Machine learning, translation and architecture
Exploring cGAN-based image-to-image translation in an architectural context.
Here, each plan is a single, continuous forking space generated using a depth-first search algorithm until all cells are visited and all walls are removed in the path of the search – then sorted by wall layout.
The number of cells in the space limits the number of unique alternatives generatable (removing mirrored and rotated duplicates).
2 x 2 cells 1 unique maze
2 x 3 cells 5 unique mazes
2 x 4 cells 12 unique mazes
2 x 5 cells 31 unique mazes
3 x 3 cells 12 unique mazes
3 x 4 cells 112 unique mazes
3 x 5 cells 509 unique mazes
3 x 6 cells 2133 unique mazes
4 x 4 cells 481 unique mazes
4 x 5 cells 5395 unique mazes
4 x 6 cells 20132 unique mazes
5 x 5 cells 9054 unique mazes
Here, two openings are created on side walls, and the size of cell columns and rows are randomly expanded in 1:1 / 2:1 proportions.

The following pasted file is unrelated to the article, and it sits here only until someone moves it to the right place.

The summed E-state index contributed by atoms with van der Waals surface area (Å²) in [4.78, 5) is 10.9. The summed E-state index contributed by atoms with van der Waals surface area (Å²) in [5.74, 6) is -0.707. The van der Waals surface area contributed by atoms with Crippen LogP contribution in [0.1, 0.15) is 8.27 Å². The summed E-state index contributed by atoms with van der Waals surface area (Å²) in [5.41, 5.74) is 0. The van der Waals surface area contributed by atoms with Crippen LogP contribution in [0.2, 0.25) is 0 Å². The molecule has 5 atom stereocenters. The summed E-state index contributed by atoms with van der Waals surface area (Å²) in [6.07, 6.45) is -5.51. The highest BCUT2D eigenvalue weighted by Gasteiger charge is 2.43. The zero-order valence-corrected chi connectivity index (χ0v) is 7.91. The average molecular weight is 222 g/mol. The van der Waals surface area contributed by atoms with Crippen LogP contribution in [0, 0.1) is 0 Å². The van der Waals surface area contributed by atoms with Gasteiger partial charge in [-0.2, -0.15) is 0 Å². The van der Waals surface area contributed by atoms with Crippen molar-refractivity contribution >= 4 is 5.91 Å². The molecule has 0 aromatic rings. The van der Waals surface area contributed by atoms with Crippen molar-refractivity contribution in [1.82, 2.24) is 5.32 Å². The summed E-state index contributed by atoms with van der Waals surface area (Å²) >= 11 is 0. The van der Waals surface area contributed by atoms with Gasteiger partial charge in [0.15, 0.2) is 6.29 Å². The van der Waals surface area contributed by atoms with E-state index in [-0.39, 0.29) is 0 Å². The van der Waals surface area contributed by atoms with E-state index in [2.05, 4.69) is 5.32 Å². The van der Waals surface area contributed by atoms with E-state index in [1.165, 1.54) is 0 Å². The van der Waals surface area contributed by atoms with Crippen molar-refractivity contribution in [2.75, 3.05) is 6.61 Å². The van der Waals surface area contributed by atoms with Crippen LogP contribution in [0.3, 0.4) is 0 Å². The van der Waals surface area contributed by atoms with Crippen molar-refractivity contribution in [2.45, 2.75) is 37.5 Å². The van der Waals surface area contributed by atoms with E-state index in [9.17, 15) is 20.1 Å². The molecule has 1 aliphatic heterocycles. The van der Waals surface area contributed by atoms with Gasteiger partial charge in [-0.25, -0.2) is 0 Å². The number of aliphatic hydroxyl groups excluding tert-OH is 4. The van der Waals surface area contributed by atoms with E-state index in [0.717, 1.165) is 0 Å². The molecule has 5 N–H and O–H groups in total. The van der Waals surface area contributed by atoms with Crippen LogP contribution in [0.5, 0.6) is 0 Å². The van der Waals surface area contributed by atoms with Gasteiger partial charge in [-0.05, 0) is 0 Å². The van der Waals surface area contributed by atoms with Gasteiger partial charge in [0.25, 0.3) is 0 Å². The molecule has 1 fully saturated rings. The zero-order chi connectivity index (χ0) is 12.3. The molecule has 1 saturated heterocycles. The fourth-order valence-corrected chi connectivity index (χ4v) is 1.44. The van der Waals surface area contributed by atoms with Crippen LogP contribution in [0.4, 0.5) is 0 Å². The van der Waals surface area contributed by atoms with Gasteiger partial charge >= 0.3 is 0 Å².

From bits to matter, from plan to space
An alphabet: laser cutter operations
Plan generation with nesting shape grammars in the Forsythia editor, written by John Greene:
Going from plans to laser cut sheet:
From plans to cavities and elevations:
From grammar to building:
Modular x Reciprocal: Diagrams
MODULAR x RECIPROCAL
Iterative substitutions in two- and three-dimensional matrices
using Markov random field models of von Neumann neighborhoods
Building a probabilistic model
Iterative substitutions in two dimensions
Iterative substitutions in three dimensions, starting with source data
Iterative substitutions in three dimensions, starting with Perlin noise
Machine Learning for Artists
In my current project, I’m working on generative processes with some connections to machine learning techniques. I just found a great resource, Machine Learning for Artists, with lots of video lectures and code related to principle component analysis, neural networks, deep learning and much more.
Check out the “classes” tab for the video lectures.
For anyone interested in the techniques behind the Digital Grotesque project and others by Michael Hansmeyer / Benjamin Dillenburger, check out these course pages from ETH Zürich with Processing scripts:
More of the theory behind it is described in the article “Mesh Grammars –
Procedural Articulation of Form”: